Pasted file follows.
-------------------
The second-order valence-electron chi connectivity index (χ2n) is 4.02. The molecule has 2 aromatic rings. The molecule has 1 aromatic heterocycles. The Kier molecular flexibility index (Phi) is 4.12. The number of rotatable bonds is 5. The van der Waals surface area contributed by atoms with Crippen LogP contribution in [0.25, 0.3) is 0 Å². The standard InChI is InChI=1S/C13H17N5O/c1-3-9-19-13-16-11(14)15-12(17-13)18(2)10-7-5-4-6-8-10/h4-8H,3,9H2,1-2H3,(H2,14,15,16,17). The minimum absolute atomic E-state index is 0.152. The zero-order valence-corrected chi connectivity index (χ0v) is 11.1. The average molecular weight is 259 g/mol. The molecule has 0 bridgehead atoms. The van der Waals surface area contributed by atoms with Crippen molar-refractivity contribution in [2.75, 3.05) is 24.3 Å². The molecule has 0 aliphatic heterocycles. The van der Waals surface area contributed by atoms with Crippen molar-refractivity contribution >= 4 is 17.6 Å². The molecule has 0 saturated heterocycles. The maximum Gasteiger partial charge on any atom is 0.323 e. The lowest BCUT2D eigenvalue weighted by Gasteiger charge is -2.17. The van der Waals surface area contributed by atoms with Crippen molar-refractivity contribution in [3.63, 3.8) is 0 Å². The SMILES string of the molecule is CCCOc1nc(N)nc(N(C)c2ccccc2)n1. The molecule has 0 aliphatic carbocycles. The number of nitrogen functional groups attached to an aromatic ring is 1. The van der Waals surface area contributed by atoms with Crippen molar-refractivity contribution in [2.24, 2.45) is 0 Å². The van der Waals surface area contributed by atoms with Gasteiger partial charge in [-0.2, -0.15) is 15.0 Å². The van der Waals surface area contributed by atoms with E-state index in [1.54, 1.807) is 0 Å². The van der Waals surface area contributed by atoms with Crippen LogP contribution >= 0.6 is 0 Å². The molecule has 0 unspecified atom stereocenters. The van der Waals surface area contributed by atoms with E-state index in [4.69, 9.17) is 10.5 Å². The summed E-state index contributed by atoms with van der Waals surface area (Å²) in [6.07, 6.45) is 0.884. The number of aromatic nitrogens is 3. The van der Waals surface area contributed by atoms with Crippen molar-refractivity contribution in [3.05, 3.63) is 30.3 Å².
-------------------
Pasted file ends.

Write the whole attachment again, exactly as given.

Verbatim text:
The second-order valence-electron chi connectivity index (χ2n) is 4.02. The molecule has 2 aromatic rings. The molecule has 1 aromatic heterocycles. The Kier molecular flexibility index (Phi) is 4.12. The number of rotatable bonds is 5. The van der Waals surface area contributed by atoms with Crippen LogP contribution in [0.25, 0.3) is 0 Å². The standard InChI is InChI=1S/C13H17N5O/c1-3-9-19-13-16-11(14)15-12(17-13)18(2)10-7-5-4-6-8-10/h4-8H,3,9H2,1-2H3,(H2,14,15,16,17). The minimum absolute atomic E-state index is 0.152. The zero-order valence-corrected chi connectivity index (χ0v) is 11.1. The average molecular weight is 259 g/mol. The molecule has 0 bridgehead atoms. The van der Waals surface area contributed by atoms with Crippen molar-refractivity contribution in [2.75, 3.05) is 24.3 Å². The molecule has 0 aliphatic heterocycles. The van der Waals surface area contributed by atoms with Crippen molar-refractivity contribution >= 4 is 17.6 Å². The molecule has 0 saturated heterocycles. The maximum Gasteiger partial charge on any atom is 0.323 e. The lowest BCUT2D eigenvalue weighted by Gasteiger charge is -2.17. The van der Waals surface area contributed by atoms with Crippen molar-refractivity contribution in [3.63, 3.8) is 0 Å². The SMILES string of the molecule is CCCOc1nc(N)nc(N(C)c2ccccc2)n1. The molecule has 0 aliphatic carbocycles. The number of nitrogen functional groups attached to an aromatic ring is 1. The van der Waals surface area contributed by atoms with Crippen molar-refractivity contribution in [2.24, 2.45) is 0 Å². The van der Waals surface area contributed by atoms with Gasteiger partial charge in [-0.2, -0.15) is 15.0 Å². The van der Waals surface area contributed by atoms with E-state index in [1.54, 1.807) is 0 Å². The van der Waals surface area contributed by atoms with Crippen LogP contribution >= 0.6 is 0 Å². The molecule has 0 unspecified atom stereocenters. The van der Waals surface area contributed by atoms with E-state index in [4.69, 9.17) is 10.5 Å². The summed E-state index contributed by atoms with van der Waals surface area (Å²) in [6.07, 6.45) is 0.884. The number of aromatic nitrogens is 3. The van der Waals surface area contributed by atoms with Crippen molar-refractivity contribution in [3.05, 3.63) is 30.3 Å².